People, Travel

Vandals Damage Sio-se-Pol

Vandals Damage Sio-se-PolVandals Damage Sio-se-Pol

Isfahan’s iconic Sio-se-Pol that spans Zayandehroud river in Isfahan does not inspire awe anymore, as evidenced by the number of graffiti that deface this historical bridge.

“Sad and broke” is spray-painted across one of the arches, presumably by a young couple who believe the whole world must be made aware of their financial hardship. Another reads, “Water flowed here once,” in an attempt to bring attention to the abysmal dry condition of Zayandehroud by defacing the historical structure, IRNA reported.

The sorry state of Sio-se-Pol highlights the negligence of cultural heritage officials.

Evident from the type of messages left on the bridge, Millennials, or the so-called Generation Y, seem oblivious to the cultural and economic value of historical structures, as they deliberately damage cultural heritages.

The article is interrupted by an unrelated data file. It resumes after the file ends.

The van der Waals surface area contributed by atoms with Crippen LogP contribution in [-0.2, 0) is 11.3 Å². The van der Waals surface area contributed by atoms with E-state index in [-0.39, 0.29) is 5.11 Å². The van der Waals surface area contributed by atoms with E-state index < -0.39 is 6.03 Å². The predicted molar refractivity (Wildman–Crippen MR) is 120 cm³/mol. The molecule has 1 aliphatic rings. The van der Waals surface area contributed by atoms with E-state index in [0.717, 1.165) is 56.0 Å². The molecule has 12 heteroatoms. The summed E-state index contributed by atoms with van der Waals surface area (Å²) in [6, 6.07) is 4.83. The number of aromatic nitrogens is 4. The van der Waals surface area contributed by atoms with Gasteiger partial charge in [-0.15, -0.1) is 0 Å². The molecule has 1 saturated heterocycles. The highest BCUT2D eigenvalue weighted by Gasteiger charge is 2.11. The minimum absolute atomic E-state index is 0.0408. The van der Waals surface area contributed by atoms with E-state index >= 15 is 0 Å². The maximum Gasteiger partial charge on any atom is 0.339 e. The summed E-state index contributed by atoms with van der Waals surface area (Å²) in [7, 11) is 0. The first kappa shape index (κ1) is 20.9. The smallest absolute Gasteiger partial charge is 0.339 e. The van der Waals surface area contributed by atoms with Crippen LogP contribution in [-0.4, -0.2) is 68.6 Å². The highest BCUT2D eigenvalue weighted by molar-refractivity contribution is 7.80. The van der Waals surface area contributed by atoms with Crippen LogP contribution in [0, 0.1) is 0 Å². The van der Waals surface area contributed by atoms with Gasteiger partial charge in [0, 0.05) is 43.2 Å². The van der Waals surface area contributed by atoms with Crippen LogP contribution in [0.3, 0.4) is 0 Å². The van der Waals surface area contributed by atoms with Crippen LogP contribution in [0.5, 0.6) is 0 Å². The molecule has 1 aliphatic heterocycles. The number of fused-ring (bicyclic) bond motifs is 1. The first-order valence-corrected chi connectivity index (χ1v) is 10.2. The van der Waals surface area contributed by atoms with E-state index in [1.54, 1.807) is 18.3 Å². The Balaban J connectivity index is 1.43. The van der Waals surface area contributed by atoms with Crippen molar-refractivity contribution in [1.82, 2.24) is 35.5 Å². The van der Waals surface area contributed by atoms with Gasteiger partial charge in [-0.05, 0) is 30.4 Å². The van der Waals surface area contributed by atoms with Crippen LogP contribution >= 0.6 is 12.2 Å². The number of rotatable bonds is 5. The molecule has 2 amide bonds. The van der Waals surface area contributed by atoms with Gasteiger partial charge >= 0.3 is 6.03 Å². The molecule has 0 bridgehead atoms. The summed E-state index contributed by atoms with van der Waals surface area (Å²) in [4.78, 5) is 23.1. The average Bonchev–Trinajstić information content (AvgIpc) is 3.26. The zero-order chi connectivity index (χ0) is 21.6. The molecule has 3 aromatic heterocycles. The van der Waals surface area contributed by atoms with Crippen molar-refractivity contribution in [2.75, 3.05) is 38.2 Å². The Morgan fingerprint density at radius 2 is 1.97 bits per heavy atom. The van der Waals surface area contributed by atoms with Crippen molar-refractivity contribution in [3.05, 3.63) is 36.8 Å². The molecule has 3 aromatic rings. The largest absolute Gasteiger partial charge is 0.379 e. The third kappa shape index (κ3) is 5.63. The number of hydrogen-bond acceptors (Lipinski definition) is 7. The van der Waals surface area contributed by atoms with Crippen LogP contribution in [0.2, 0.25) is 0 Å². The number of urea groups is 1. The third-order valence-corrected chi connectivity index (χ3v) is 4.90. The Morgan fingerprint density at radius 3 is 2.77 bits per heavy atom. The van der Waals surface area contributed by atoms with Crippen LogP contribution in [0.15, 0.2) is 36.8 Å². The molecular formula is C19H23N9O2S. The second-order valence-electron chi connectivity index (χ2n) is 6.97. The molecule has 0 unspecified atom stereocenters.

The lack of security guards at cultural heritage sites means young vandals get free rein to do what they please at historical sites.

Sio-se-Pol is only the latest addition to the growing list of defaced and damaged sites.

Last week, cultural heritage officials of Mazandaran Province were forced to ban all visits to Badab-e Soort Natural Springs due to the damage inflicted on the area.

Carelessness on the part of officials and tourists has caused considerable damage to the site, flattening the stepped terraces and polluting what little water still flows from the springs.

Protecting and preserving heritages are not acculturated in Iran, making incidents like these far too common.